Yeti KSK Rollover Experiment (KROLL)
The Yeti KSK rollover experiment is designed to perform a single KSK roll for the Yeti root and observe the effects.
The Yeti root KSK rollover will use the KSK Double-DS rollover as described in RFC 6787, although without publishing the DS in the parent (since the root has no parent):
It will follow the timings described in RFC 5011, to allow resolvers to automatically update their trust anchors.
Note that this is NOT the same as the proposed KSK rollover that ICANN is going to use for the IANA root. This experiment covers a simple KSK roll. An experiment to duplicate conditions similar to the ICANN roll will be performed later.
Description of the Yeti root KSK
The Yeti root KSK uses the RSA/SHA-256 algorithm with a 2048 bit key, the same as the IANA root KSK. It is generated on software, and stored on systems secured with similar security to enterprise computing resources; no HSM is used, and no documented procedures exist for access or updating the KSK.
The basic plan is "do it and see what happens".
The approach is:
Generate a new KSK. This will be placed into the DM synchronization repository. The DM synchronization is described here:
This KSK will appear in the Yeti root, but not be used for signing.
Wait 30 days.
Set the "revoked" flag on the old KSK and place that into the DM synchronization repository. The ZSK will be signed with the old and the new KSK.
Wait 30 days.
Remove the old KSK at each distribution master.
It is unlikely that an error occurs while still using the old KSK for signing. If this happens, then we can simply remove the new KSK.
If an problem happens after changing to the new KSK, we will not be able to simply go back to the old KSK, since it will have the "revoked" flag set. Depending on the nature of the failure, resolver operators may need to update their configurations manually to fix the problem. This will be announced on the Yeti Discuss list as well as on the Yeti website.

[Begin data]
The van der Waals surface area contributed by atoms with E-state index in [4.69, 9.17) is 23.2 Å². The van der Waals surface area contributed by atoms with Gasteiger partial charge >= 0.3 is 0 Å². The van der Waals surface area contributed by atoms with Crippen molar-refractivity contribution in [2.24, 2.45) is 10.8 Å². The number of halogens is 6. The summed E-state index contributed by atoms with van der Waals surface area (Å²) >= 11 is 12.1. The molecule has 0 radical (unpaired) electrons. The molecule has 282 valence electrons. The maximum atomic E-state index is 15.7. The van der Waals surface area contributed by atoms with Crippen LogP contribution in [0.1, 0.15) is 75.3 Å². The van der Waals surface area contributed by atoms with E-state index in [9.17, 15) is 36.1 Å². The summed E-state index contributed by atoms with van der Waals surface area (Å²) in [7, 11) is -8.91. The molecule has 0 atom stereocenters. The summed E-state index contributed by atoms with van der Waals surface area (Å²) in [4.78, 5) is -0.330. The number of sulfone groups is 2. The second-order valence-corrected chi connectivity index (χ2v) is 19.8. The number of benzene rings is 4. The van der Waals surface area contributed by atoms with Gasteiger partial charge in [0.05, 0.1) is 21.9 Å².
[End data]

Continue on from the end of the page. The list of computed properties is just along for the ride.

What to Measure
We are currently capturing questions at many root servers. We should also change our capture scripts so that they also capture responses.
Since these measurements are occurring at all times, we do not need to add any more captures. We should look monitor the traffic before and after we add the new KSK to see if there are any changes, such as a drop off of packets or a increase in retries.
We set up checks for the MZSK experiment to confirm that we can lookup and validate a range of zones, using both BIND 9 and Unbound. We will keep these in place for the KROLL experiment.
The size of DNSKEY lookups for the root zone will increase, but it will still be less than during the MZSK experiment, when we had 7 DNSKEY at one time for the root.
Since the Yeti DNS Project already has all the necessary infrastructure for this experiment, it is straightforward, requiring no preparation in advance.
We can do preparation and add the new KSK on 2016-07-10 (Sunday).
We can switch signing to the new KSK on 2016-08-12 (Monday), which is more than 30 days later. This will also set the revoked bit on the old KSK.
The old KSK will be totally removed on 2016-09-14 (Thursday), which is more than 30 days after the revoked bit is set.
As with prior experiments, when the KROLL experiment is complete we will produce a final report.
This will include the motivation and actions taken, as well as any observations made during the experiment. The results of traffic analysis will be included, along with a conclusion.
Thanks to 龚道彪 (Kevin) at BII for the initial documentation of the KSK roll process.